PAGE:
Quadtree Tiles#

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What is a Quadtree?

Wikipedia says:

Quadtrees are most often used to partition a two-dimensional space by recursively subdividing it into four quadrants or regions. The data associated with a leaf cell varies by application, but the leaf cell represents a “unit of interesting spatial information”.

These subdivisions reduce the amount of computation needed to query 2D data because instead of checking every single point, you can check only those within the same cell, or nearby cells. It’s useful for collision detection, image processing, or finding nearby landmarks on a map. Daniel Shiffman has an excellent series about quadtrees on The Coding Train.

How will they be used?

The design for this site was “heavily influenced” by Monica Dinculescu’s, though I’ve added a dark mode, mobile menu, collapsible code blocks, project filtering, and style customisations. I enjoy the Trunchet tiles Monica uses on her site but thought I could do something to make it more me.

Making Tiles

As I’m not going to be querying any of my data, I can get away with plotting random points on a grid. Using quadtress could be considered a bit of an overengineered solution then, but I think it’s still useful to explore a new algorithm. By changing the number of points and the capacity of each cell, I can generate infinite arrangements of cells and use the boundaries of those as tiles. The result is a structured grid with enough variation to make it interesting. I wanted to show some personality on this site so I started with a grid full of images related to my interests from places like Unsplash and Pexels. On the projects page I even experimented with using the current filter tags. The results ended up being too busy and took too long to load.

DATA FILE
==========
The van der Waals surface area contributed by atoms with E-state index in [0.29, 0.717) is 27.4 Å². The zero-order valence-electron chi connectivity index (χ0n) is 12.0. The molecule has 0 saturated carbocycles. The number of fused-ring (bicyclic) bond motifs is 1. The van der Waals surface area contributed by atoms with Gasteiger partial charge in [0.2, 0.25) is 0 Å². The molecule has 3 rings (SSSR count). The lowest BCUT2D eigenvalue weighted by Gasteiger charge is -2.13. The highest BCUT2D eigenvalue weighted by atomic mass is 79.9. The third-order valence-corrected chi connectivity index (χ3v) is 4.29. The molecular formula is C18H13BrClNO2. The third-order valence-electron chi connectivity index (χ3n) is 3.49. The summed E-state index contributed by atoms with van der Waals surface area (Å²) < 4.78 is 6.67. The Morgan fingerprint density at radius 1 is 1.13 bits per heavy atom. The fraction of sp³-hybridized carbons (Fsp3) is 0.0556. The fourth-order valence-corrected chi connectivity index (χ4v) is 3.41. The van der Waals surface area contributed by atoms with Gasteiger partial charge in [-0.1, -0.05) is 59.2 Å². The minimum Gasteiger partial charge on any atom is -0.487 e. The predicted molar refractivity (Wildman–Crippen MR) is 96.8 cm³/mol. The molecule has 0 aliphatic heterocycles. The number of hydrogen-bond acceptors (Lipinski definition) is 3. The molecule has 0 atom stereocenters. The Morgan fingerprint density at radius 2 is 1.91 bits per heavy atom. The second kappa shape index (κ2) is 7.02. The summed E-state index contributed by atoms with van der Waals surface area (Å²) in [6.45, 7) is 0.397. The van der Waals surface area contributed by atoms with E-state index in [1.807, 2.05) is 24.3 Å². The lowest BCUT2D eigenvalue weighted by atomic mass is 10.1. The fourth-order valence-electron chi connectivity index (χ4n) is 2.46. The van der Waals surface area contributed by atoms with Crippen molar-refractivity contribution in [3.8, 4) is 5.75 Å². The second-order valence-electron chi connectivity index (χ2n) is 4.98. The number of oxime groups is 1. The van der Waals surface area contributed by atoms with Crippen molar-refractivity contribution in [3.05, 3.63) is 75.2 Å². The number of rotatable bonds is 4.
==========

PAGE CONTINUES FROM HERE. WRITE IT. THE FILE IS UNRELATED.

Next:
a grid full of photos
photo grid
a grid full of photos
photo grid
a grid using filter icons
filter grid

The images from Unsplash were already sized to fit each cell so it was hard to optimize them further, but fortunately every modern device comes preloaded with a standardised set of vector images - emoji! No matter the size they’re displayed at, they are quick to render and take up a small number of bytes. Yes, they look different between devices but for how they’re going to be used this really doesn’t matter. So that solved the issue with loading times, but what about the grid being too busy? Each cell has only a 20% chance of being filled by an emoji and I created functions for a number of shapes to fill in the rest. A small set of blocky shapes with a simple color palette produces a Bauhaus-esque aesthetic. The shapes are:

By putting these inside a RenderShape class I could use the constructor to simplify the common parameters for every shape and reduce the overall size of the JavaScript file. I can add new shapes to the class without having to worry about how it’s called either, as this is handled at runtime:

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class RenderShape(){
    constructor(ctx, originX, originY, width, count){
        //...
        //give each shape a side to stick to
        this.position = count % 4;
    }
    arc();
    circle();
    cross();
    grid();
    semicircle();
    stripes();
    triangles();
}

//return every property that is a function, but not the constructor
let shapes = Object.getOwnPropertyNames(Object.getPrototypeOf(renderShape)).filter(item => {
    return typeof renderShape[item] === 'function' && item != "constructor";
});
let index = Math.round(Math.random() * shapes.length) % shapes.length;
let shape = shapes[index];

Here you can change the capacity and point count to see the difference it makes:

click to regenerate or use the input

That’s all I have for now! Try coming back near Halloween or Christmas to see what the tiles look like then 😉

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Thanks for reading! 😎